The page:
Friday, December 29, 2017

#43 [2017/CBR9] "The Hate U Give" by Angie Thomas

I'd heard that The Hate U Give (2017) by Angie Thomas was really good. I'd also heard something about a bestseller controversy that I paid just enough attention to to remind me that I should read this novel. When I finally picked it up, I wasn't disappointed.

Starr Carter is sixteen years old. She is black and lives in a poor, segregated neighborhood that is challenged by drugs and gangs. Her parents don't want to leave the neighborhood, but they want the best for their kids. So they send Starr and her brother to the rich, white school in a different neighborhood. The challenges of Starr navigating the differences between her school and her neighborhood is already interesting enough, but Starr also has a white boyfriend, Chris. Her father would definitely disapprove, but she keeps it secret from him.

Then one night, Starr is in the car with an old childhood friend, Khalil, when they are pulled over. The cop ends up shooting and killing her old friend before her eyes. Suddenly, Starr is dealing with grief over the tragic loss of her friend, anger at the policeman who took his life, fear for her life from the police if she talks about what happened that night, and anxiety about what people at her school will think. In fact, she even denies she knows Khalil at first when she goes back to school.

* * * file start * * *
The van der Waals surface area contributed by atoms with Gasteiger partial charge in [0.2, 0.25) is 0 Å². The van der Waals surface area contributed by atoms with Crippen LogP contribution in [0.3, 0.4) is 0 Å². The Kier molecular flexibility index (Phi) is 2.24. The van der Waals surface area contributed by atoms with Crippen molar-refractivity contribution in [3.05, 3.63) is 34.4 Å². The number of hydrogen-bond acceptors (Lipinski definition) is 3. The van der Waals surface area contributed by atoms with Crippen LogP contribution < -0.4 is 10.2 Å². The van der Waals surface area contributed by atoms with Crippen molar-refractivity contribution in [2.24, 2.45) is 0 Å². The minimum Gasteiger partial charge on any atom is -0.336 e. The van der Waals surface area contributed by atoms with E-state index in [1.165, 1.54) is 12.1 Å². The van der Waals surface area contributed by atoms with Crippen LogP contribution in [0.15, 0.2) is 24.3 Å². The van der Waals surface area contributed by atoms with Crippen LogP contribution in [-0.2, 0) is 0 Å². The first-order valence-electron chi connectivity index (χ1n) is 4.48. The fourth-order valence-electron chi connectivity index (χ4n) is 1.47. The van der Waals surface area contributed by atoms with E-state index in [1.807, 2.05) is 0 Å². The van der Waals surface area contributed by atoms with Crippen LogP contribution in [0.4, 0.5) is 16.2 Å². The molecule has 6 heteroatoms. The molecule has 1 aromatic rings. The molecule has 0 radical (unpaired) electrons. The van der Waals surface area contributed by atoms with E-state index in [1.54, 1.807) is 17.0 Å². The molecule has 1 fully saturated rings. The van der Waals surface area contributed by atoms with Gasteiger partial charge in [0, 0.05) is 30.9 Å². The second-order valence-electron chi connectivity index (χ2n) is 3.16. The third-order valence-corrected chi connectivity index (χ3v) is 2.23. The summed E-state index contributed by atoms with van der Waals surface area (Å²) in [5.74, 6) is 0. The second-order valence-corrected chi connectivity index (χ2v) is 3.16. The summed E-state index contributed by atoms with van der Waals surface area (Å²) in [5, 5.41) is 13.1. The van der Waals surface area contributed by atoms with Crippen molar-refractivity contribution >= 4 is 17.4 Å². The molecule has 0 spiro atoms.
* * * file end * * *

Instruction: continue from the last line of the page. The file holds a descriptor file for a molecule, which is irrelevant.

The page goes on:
After the killing, protests and riots break out in Starr's neighborhood, exponentially increasing the danger there for her and her family. Starr must process everything that's happening, decide what role she wants to play, and be able to live with herself in the end.

I thought this book was incredibly sad and well-written. I was especially impressed by the many subtle grey areas that are sometimes difficult for young adult books to explore in a thorough and satisfying way. Quite often there weren't clearly good and bad characters, but misunderstandings, some prejudices, and some survival mechanisms all working together within a person to make them who they are. With this story, Thomas explores the shootings of unarmed black men, gang violence, drugs, interracial relationships, prejudice, and much more. I would recommend it as a fascinating story and an important, modern discussion of race in the United States.

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